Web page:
Not my imagination

I went back to visit Mom today, this time in the middle of the morning to see if it would make any difference in her mood. She laughed when I stepped in front of her and said hello. I took that as a good sign. An aide had told me on the way in that she had recently been taking a cat nap. I sat down in a chair facing her and asked how she was and told her she looked good. She spoke briefly and somewhat quietly. She nodded her head forward as if she were trying to get some more sleep. I gently rubbed her shoulders, hoping it might help her drift off. She had said a few nonsense sentences, but as I sat there with my hand on her shoulders, she said, clear as day, “I don’t like this.” I removed my hand. I moved my chair so I was out of her line of vision, hoping she might be able to fall asleep without the distraction of me sitting there, staring at her and trying to hold her hand. Her head would drop forward, but then she’d raise it again. She had her arms crossed and didn’t look at me much, seeming very withdrawn. She didn’t say she hated me, but she didn’t seem to like me, either.

I decided once again that my presence was no comfort to her, so I kissed her forehead and said goodbye. I stopped two aides and asked if Mom had seemed more irritable lately. “Yes,” one aide said emphatically. She described Mom as more difficult to deal with in the shower and now completely unwilling to sit down on the toilet. She yells out that she hates people and told one aide that she wanted her to die. “Thank you for asking,” the aide said. This convinced me that the lack of Zoloft is affecting Mom’s mood, for her to suddenly have turned into such a persistent sourpuss and not just the occasional willful Bonnie she had been for so long.

I stopped at the nursing station to share what I had heard about Mom’s behavior, as well as my own observations. One nurse immediately added Mom as a topic of conversation to the agenda for the next planned behavior meeting. I asked what had prompted the doctor to try weaning Mom again when it had not gone well the last time it was tried. Well, it turns out that it is a regulatory mandate to try to get nursing home patients off of medications. I am not a hater of the government. In fact, I’m a proponent of big government. However, the more I learn, the more I become dismayed by government regulations – I’m most aware of rules imposed by the state – concerning nursing homes. Especially at nursing homes exclusively for patients with dementia, many of the mandates just don’t make sense. “We’re on your side,” one of the nurses said. In fact, the two had recently talked about how Mom has been much more vocal lately, shouting her displeasure for all to hear.

So, I’m hoping this behavior meeting with the doctor will produce results, and that Mom will be treated again. One nurse said that the doctor might try Celexa instead of Zoloft, because Celexa has been shown in studies to be effective in Alzheimer’s patients through the end stages. “All I care about now is Mom’s mood. I don’t want her to be sad, or scared, or mad,” I told them. I also said I hoped the fact that Mom is more difficult for the aides to work with would bolster an argument in favor of restarting antidepressant treatment. There is no reason why she should have to suffer any more than she already is and has for many years.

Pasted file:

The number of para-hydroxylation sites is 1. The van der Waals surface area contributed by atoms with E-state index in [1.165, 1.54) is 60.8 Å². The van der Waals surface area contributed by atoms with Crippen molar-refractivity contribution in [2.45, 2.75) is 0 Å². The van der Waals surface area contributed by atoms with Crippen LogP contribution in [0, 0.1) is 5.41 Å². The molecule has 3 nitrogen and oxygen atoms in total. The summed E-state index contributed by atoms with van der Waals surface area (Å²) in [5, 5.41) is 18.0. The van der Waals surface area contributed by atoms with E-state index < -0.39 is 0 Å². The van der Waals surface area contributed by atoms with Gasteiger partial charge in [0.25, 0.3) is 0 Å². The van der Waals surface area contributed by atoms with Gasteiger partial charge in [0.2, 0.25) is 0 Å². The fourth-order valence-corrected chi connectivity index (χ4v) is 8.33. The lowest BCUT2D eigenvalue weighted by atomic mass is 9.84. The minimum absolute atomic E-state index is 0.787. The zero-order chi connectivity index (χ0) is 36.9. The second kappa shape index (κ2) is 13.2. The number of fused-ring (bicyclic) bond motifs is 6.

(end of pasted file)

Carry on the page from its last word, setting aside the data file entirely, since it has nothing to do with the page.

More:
8 comments so far

  1. Patricia Caldwell on

    You remain a steadfast and caring advocate for your mom, trying to give her the best quality of life possible at this time. I’m impressed.

  2. Laura on

    Hear Hear!

  3. Kristy on

    I guess when the pharmacies charge such ridiculous prices for medications, they just want everyone off as much medication as possible.

    But you are right, if she can be relaxed and calm and happy, so she should be.

    I’ve spent the last month or so reading each of your blogs right from back in 2009 in chonological order, it’s been a great read. You do a fantastic job, and your mum is a lucky woman to have you on her team. My mum has been diagnosed in the last 2 years with both alzheimers and parkinsons, and so far, your blog has been the most helpful of all of the hundreds of things I’ve read so far. Thanks, Kristy

  4. momsbrain on

    Thank you, Pat and Laura!

    Kristy, you have no idea how your comment lifts me. That was my hope, to help others. And yet I feel like the blog is somewhat self-indulgent, just about me and Mom. But I try to tell it like it is.

    I’m so sorry your mother has that dual diagnosis – a terrible combination.

    Thank you for reading and commenting. Take care,

  5. Michelle C. on

    I completely agree, they tried taking my father off his medications and it ended up being a lot more trouble for them. He was always trying to fight them. Thankfully they put him back on his meds.

  6. momsbrain on

    Hi, Michelle – Very interesting. Glad to hear he is back on his meds. My mom is, too – going to write about that soon. Thank you for commenting!

  7. Jeff on

    Hi Emily – I’m glad to read your last update and am very curious to hear about the process of getting Mom back on Zoloft or alternative. I hope it wasn’t troublesome or dramatic.

  8. momsbrain on

    Hi, Jeff – Finally, I wrote an update on this issue. It was not difficult at all to get Mom back on Zoloft. Just had to ask, and they discussed her in a meeting and agreed to start her on it again. Less drama now!

Leave a Reply

Fill in your details below or click an icon to log in: Logo

You are commenting using your account. Log Out /  Change )

Google photo

You are commenting using your Google account. Log Out /  Change )

Twitter picture

You are commenting using your Twitter account. Log Out /  Change )

Facebook photo

You are commenting using your Facebook account. Log Out /  Change )

Connecting to %s

%d bloggers like this: